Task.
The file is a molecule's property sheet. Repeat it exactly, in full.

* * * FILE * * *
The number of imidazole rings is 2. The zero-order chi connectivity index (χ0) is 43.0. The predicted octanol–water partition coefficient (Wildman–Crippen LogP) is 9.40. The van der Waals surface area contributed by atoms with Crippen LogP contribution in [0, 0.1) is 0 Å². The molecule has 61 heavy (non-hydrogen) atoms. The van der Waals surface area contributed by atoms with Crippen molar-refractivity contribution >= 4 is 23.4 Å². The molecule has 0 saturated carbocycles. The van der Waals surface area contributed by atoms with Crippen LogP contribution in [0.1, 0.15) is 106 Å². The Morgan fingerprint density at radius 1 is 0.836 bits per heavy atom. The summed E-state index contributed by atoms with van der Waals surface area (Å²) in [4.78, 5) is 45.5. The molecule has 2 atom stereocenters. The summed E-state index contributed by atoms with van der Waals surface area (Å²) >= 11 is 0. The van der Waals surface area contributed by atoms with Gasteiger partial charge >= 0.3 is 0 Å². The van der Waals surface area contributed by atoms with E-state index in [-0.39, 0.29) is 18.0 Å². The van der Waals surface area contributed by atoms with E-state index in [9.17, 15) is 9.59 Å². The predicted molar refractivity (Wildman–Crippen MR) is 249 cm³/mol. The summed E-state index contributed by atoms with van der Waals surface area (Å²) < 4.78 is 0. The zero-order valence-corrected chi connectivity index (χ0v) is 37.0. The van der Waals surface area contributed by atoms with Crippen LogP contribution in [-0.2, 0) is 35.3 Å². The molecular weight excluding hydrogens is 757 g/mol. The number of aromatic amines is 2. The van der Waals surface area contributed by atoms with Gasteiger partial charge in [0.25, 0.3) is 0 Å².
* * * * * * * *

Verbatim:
The number of imidazole rings is 2. The zero-order chi connectivity index (χ0) is 43.0. The predicted octanol–water partition coefficient (Wildman–Crippen LogP) is 9.40. The van der Waals surface area contributed by atoms with Crippen LogP contribution in [0, 0.1) is 0 Å². The molecule has 61 heavy (non-hydrogen) atoms. The van der Waals surface area contributed by atoms with Crippen molar-refractivity contribution >= 4 is 23.4 Å². The molecule has 0 saturated carbocycles. The van der Waals surface area contributed by atoms with Crippen LogP contribution in [0.1, 0.15) is 106 Å². The Morgan fingerprint density at radius 1 is 0.836 bits per heavy atom. The summed E-state index contributed by atoms with van der Waals surface area (Å²) in [4.78, 5) is 45.5. The molecule has 2 atom stereocenters. The summed E-state index contributed by atoms with van der Waals surface area (Å²) >= 11 is 0. The van der Waals surface area contributed by atoms with Gasteiger partial charge >= 0.3 is 0 Å². The van der Waals surface area contributed by atoms with E-state index in [-0.39, 0.29) is 18.0 Å². The van der Waals surface area contributed by atoms with E-state index in [9.17, 15) is 9.59 Å². The predicted molar refractivity (Wildman–Crippen MR) is 249 cm³/mol. The summed E-state index contributed by atoms with van der Waals surface area (Å²) < 4.78 is 0. The zero-order valence-corrected chi connectivity index (χ0v) is 37.0. The van der Waals surface area contributed by atoms with Crippen LogP contribution in [-0.2, 0) is 35.3 Å². The molecular weight excluding hydrogens is 757 g/mol. The number of aromatic amines is 2. The van der Waals surface area contributed by atoms with Gasteiger partial charge in [0.25, 0.3) is 0 Å².